Full confession—I know Piers Cunnington, who's both the owner and the architect of this home, quite well. But before you say the fix is in please consider that I'm not choosing my own house so I think my bona fides are just fine. The fact is I love this house, because I love Whistler and this home reverbs with how I imagine I'd live in the Alpine Idyll if I could. It's clean and modern, but never lapses into harsh or stark. Also it seems functional, not just in an everything works properly sort of way, but in a I can leave it for a few weeks and it won't go to rat shit sort of way. Low maintenance, high style—I can think of worse descriptions for a person or a house.—Neal McLennan, travel editor
A So-Close-Yet-So-Far Dream in Palm SpringsPhoto by Lance Gerber
I'm not ashamed: I'll pick Neal's house as my favourite of the year. If it's wrong for me to choose my cubicle neighbour's Palm Springs getaway as my fave, I don't want to be right. Maybe it's the beautiful tiling, or the dreamy palm trees, or the bedroom fireplace; maybe it's the fact that this 1940s remodel is a complete 180 from the (also gorgeous!) West Coast modernism we usually see in these pages; or maybe it's the fact that I was so close to finagling an invite to visit it in-person (they tragically sold the damn thing recently—rudely, not to me for a friends-and-family discount). Whatever the "it" factor, I'll be California dreamin' of this cover home for a while yet.—Stacey McLachlan, executive editor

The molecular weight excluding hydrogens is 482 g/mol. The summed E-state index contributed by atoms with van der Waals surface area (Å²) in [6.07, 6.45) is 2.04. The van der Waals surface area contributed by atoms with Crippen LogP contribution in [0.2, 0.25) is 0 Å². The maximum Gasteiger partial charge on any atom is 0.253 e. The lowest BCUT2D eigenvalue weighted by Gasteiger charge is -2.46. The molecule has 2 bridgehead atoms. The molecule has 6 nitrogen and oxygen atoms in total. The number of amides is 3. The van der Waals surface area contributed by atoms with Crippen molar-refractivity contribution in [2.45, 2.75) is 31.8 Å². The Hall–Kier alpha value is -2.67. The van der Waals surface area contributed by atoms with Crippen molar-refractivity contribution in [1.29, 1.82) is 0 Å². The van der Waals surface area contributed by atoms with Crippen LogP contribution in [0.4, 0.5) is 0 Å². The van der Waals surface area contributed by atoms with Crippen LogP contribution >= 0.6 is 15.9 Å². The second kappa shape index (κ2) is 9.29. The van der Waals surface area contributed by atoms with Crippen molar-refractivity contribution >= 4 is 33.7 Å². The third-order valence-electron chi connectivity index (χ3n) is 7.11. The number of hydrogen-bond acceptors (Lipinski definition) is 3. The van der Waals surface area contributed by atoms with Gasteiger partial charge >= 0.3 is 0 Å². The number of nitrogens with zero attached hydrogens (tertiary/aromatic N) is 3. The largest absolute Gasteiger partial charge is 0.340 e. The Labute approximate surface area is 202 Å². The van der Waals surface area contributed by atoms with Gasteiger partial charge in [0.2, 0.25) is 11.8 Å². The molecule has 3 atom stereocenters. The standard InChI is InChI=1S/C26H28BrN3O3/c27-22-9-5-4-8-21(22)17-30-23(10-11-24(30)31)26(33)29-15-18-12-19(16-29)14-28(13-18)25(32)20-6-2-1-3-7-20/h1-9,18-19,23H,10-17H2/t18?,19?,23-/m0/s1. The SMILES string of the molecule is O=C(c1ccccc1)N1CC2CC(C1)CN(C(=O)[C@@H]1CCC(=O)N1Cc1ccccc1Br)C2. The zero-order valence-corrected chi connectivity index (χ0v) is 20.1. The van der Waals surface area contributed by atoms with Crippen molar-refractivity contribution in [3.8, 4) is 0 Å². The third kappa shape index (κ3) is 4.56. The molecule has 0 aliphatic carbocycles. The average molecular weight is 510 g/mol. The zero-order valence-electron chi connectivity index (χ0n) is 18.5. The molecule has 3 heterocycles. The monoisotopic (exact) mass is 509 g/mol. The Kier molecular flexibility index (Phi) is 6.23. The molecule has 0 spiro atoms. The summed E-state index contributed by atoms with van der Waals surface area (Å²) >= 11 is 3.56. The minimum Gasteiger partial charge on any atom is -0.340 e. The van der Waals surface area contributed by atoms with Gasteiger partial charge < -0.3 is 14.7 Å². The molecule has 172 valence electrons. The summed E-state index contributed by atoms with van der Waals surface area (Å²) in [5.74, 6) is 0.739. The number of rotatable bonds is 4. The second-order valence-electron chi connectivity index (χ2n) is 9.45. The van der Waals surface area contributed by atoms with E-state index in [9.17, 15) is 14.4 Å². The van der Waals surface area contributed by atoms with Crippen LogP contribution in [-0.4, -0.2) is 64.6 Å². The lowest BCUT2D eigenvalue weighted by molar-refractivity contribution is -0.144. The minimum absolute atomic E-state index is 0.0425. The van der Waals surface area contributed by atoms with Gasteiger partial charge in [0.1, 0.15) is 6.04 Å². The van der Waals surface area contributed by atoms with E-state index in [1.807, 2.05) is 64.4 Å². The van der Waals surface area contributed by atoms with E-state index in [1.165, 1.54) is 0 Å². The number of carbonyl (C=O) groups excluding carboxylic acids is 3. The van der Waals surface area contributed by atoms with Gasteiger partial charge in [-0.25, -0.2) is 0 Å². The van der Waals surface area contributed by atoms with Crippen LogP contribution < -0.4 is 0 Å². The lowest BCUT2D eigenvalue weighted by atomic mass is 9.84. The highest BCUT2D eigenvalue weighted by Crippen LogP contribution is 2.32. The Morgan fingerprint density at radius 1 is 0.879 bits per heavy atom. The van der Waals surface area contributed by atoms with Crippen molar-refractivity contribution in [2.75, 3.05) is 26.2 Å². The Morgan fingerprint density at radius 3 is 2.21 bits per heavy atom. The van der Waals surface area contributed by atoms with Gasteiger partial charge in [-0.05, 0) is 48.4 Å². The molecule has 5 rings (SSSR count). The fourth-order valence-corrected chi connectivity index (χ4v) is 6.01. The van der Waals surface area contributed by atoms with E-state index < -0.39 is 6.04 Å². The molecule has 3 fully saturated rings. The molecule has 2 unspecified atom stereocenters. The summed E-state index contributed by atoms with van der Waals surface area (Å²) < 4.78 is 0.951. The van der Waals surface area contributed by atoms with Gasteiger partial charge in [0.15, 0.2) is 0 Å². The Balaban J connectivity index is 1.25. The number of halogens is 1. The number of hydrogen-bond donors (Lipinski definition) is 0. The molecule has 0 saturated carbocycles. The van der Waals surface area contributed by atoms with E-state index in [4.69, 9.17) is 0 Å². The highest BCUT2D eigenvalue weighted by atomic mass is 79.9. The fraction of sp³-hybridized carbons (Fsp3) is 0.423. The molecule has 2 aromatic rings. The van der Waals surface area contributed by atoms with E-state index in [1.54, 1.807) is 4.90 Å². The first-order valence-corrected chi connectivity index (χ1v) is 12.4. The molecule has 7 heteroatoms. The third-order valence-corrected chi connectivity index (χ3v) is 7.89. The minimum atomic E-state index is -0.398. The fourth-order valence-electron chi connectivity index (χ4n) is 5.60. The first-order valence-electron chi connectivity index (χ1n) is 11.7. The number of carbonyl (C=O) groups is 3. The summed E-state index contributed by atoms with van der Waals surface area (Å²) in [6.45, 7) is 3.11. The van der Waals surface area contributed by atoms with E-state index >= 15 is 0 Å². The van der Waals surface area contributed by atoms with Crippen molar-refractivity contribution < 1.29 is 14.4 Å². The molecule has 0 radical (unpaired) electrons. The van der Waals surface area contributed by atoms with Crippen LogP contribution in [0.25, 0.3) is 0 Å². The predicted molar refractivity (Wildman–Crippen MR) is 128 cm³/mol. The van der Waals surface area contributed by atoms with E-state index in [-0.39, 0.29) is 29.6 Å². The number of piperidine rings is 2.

When we're selecting homes for the print edition, we go through a delicate dance of choosing spaces that work well for the time of year, that complement and contrast each other in any given issue—a selection of homes that give readers a great range of design and style every month. But when I saw this Calgary home from designer Paul Lavoie, I just said, "Yes! We want it!" without figuring out where and when we'd have a spot for it. We knew it deserved the cover, with its gorgeously creative use of colour and pattern, and so that meant October—just the time of year when things are starting to get grey and brown outside, and just the time when I'm most excited to get a blast of something bold. It's one of those homes that demonstrates the true talent of great interior design: to understand how a broad colour palette can work together, a feat best left to the professionals.—Anicka Quin, editorial director
Photo: Jon Adrian.
A floor made of pennies? Check. Hammocks? Check. Dogs? Check. Besides having all of the unique details, places to lie down, and four-legged friends I look for in a home, this Okanagan abode designed by Goeff Orr is made almost entirely from reclaimed materials. Inspired by the land it was built on (which was previously devastated by one of the worst wildfires in B.C.'s history), the home and three off-the-grid rental cabins give new life to old windows, glulam beams, and fir posts. Orr and his wife Katherine also constructed a "beach" outside: the ideal setup to allow for spending the day moving from bed to beach towel to hammock.—Alyssa Hirose, assistant editor